The bending of light as it passes from one transparent medium to another medium is called refraction of light.
In the given figure, when a ray of light AO in the air is incident on the surface PQ of a glass slab, the ray beds along OB in the glass slab.
MN is normal to the glass surface at O.
The ray OB then emerges along BC in air.
Here, AO is an incident ray and OB is a refracted ray.
The incident ray (AO) makes an angle AOM with the normal MN draws at point O, that is the angle of incidence (i).
The refracted ray (OB) makes an angle NOB with the normal MN, that is the angle of refraction (r).
The point O is the point of incidence.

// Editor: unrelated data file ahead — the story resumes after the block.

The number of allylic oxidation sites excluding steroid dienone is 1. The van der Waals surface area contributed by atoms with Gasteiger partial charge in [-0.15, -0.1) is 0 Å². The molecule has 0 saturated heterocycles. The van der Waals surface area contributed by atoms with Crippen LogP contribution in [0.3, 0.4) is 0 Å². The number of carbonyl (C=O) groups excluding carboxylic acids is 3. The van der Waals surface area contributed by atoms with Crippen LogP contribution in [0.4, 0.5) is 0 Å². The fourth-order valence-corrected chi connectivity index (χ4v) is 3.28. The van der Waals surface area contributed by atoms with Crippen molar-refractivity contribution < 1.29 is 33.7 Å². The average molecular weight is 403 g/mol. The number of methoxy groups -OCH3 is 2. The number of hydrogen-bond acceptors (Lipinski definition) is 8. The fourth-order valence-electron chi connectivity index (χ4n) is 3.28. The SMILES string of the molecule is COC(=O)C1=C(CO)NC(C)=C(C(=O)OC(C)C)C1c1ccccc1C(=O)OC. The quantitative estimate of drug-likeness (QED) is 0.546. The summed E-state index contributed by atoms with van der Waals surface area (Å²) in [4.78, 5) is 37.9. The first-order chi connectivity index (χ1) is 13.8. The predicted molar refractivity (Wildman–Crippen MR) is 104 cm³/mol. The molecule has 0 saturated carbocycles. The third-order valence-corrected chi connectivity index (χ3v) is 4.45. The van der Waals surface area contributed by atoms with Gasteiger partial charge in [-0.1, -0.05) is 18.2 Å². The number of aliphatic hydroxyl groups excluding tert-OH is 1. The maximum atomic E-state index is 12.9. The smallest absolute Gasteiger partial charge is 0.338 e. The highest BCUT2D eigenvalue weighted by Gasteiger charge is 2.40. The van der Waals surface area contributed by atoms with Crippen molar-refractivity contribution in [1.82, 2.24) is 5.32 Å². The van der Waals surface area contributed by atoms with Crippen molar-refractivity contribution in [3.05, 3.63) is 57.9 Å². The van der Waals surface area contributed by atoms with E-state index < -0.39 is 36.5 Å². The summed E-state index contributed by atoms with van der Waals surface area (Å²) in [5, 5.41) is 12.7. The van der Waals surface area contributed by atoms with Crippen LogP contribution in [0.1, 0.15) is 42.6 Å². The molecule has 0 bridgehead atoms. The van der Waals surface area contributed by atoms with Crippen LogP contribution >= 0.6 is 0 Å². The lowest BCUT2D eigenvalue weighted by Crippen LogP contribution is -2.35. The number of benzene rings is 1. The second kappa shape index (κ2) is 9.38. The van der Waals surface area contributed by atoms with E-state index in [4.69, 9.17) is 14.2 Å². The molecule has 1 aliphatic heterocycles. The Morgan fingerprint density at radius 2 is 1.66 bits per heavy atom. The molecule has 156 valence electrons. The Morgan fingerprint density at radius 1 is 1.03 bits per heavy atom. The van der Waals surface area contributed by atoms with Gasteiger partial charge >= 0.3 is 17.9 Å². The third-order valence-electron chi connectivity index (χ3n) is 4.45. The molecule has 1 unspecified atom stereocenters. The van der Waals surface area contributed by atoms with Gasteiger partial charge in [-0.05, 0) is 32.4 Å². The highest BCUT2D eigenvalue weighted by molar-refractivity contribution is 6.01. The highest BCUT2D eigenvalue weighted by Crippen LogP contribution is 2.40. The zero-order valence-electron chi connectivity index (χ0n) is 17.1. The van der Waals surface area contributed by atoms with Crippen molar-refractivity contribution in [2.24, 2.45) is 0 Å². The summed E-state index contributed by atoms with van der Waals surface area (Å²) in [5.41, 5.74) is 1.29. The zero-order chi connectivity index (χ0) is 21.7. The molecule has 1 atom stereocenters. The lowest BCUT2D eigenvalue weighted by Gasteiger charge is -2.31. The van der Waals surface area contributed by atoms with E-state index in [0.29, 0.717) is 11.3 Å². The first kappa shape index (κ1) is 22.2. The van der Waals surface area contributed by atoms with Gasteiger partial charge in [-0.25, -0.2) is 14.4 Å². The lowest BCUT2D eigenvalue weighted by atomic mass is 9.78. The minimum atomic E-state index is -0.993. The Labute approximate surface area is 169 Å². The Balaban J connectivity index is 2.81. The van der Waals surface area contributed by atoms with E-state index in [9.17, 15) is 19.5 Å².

OB’ is the original direction of the incident ray AO.
Cause of refraction of light
The speed of light is generally different in different media.
For example, the speed of light in air or in a vacuum, water and glass is 3×10^8 m/s, 2.2×10^8 m/s, and 2×10^8 m/s respectively.
When a light ray passes from the air (rarer medium) to glass (denser medium) its speed decreases and light ray bends towards the normal.
Rarer and denser mediums
The medium through which the light passes is an optical medium.
The optical medium in which the velocity of light is more is a rarer medium.
And the medium in which the velocity of light is comparatively less is a denser medium.
If the pair of media are air and water, the air is a rarer medium and water is a denser medium.
But in the case of water and glass, water is rarer medium and glass is the denser one.
Thus, rarer and denser media are relative terms.
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